Review #214: Wildflowers, Tom Petty

Karla Clifton
3 min readDec 20, 2021

#214: Wildflowers, Tom Petty

Another album that was produced by Rick Rubin. We’ve seen him most recently at #209 (Raising Hell by Run-DMC) and least recently at #15 (It Takes a Nation… by Public Enemy), but I’m sure there are countless inbetween that the big R.R. had a hand in. (This is neither here nor there, but Rick Rubin looks a lot like Hagrid from Harry Potter.)

Anyway. I couldn’t believe that this was the first Tom Petty album on the list! I was sure we’d seen the original Heartbreaker before. Looking back, I’m pretty sure I was mixing him up with Neil Young.

Well, Mr. Tom-Petty-Not-Neil-Young has said that this is his own personal favorite album of his. I was mildly surprised at how acoustic it is. But of course, most of my favorite songs feature an electric guitar.

Note that this is strictly a Tom Petty album, as opposed to an album by Tom Petty & the Heartbreakers. However, nearly all of the Heartbreakers are actually playing on this album as session musicians. Tom Petty decided that he wanted himself and Rick Rubin to have decisive creative control, so he didn’t bill this as a Heartbreakers album.

I guess that makes sense, but I’m still calling it out as a dick move. Come on, Tom Petty, you can’t just decide that your backing band doesn’t get any credit!


“Wildflowers” — I’m personally more of an electric guitar fan, but acoustic songs with really simple lyrics always get to me. You belong among the wildflowers/You belong in a boat out at sea.

“You Don’t Know How It Feels” — Possibly my favorite Tom Petty song. Is it the harmonica? Is it the backup vocals? Is it the incredible chorus? I think it’s probably the chorus.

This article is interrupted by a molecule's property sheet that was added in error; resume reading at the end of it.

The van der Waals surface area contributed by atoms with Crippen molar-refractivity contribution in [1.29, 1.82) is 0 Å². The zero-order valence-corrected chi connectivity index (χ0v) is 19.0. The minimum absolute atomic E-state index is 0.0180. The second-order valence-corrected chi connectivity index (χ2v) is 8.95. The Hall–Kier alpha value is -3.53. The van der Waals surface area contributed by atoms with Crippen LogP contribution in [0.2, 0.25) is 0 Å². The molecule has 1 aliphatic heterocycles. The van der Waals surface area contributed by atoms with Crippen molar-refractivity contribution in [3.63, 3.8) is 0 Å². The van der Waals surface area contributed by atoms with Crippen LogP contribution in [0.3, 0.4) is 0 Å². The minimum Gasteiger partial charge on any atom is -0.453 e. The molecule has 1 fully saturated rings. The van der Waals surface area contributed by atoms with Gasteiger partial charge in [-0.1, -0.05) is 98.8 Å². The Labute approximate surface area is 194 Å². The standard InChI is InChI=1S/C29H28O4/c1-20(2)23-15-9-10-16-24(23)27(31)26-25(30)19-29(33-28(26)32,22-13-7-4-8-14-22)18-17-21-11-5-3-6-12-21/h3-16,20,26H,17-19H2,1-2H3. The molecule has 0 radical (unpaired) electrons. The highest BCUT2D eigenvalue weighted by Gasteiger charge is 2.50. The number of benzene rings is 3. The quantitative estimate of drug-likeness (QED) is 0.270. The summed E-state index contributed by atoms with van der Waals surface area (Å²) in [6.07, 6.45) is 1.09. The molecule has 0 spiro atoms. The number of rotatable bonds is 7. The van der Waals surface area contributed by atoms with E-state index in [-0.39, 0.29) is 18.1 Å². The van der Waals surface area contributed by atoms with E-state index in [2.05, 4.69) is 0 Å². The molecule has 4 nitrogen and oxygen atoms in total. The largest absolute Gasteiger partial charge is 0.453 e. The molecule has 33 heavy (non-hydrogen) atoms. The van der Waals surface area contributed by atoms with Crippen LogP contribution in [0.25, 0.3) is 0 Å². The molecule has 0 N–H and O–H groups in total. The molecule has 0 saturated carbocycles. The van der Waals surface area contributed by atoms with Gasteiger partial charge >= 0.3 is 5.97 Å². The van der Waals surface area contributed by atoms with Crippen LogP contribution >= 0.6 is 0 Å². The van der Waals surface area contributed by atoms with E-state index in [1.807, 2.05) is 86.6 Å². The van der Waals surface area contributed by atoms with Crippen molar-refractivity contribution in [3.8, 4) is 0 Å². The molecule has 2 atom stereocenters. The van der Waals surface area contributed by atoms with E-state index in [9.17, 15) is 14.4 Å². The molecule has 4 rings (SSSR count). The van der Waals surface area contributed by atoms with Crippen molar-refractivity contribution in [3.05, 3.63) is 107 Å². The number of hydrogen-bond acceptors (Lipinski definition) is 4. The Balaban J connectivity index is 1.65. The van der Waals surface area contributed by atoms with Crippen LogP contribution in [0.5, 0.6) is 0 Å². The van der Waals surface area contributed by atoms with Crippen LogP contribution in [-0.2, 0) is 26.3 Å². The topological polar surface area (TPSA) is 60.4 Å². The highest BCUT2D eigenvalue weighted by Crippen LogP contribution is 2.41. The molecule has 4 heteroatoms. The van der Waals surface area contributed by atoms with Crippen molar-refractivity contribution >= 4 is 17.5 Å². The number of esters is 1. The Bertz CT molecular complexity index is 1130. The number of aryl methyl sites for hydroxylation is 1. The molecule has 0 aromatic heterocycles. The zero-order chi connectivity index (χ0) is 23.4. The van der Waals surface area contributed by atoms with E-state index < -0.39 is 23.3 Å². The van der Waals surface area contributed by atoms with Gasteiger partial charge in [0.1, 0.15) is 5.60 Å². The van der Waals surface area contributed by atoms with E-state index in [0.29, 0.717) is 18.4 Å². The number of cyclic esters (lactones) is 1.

“You Wreck Me” — This one reminds me a lot of “Running Down A Dream.” Not that that’s a bad thing! The original title was “You Rock Me,” but Petty wisely rerecorded it with its new title, which makes it intriguing as opposed to cliche.

“Honey Bee” — After a couple of criminally slow songs, we get a badass electric guitar intro and sexy lyrics. I’m a man in a trance/I’m a boy in short pants/When I see my honey bee.

“Don’t Fade On Me” — Love this fingerpicking guitar, and I love how urgent the chorus sounds.

“Cabin Down Below” — Is that really Tom Petty’s voice?? So low!

“To Find A Friend” — I really liked this one. It’s about ripping your life up for reasons you don’t understand.

“House In The Woods” — He sounds like he’s literally chewing on a cigarette.

“Crawling Back To You” — As you’re about to find out, the slow songs on this aren’t my favorite, but this one made me quite happy. He just sounds so plaintive.


“It’s Good To Be King” — This song is probably very good, as it was the album’s third single, but I just didn’t care for the sound or the lyrics. But the last two minutes with the piano is very lovely.

“Only A Broken Heart” — Too sleepy.

“A Higher Place” — The RS blurb says that this album “[doesn’t] have any filler.” Maybe this is an unpopular thing to say, but come on. Several of these songs sound exactly the same. Sue me for speaking the truth.

“Wake Up Time” — I hate songs when the singer starts speaking. I get embarrassed for them.


Here’s the thing: While doing my research for this album, I discovered that the Traveling Wilburys are NOT on the RS 500 list. The Traveling Wilburys were a supergroup that included Petty, Bob Dylan, George Harrison, Roy Orbison, and Jeff Lynne (of ELO). Their first album, which included “Handle With Care” and my absolute favorite “End Of The Line,” went triple platinum.

And Rolling Stone doesn’t think it’s one of the greatest albums of all time? I say they’re full of it.

Review #213: The Idler Wheel…, Fiona Apple

Review #215: American Beauty, Grateful Dead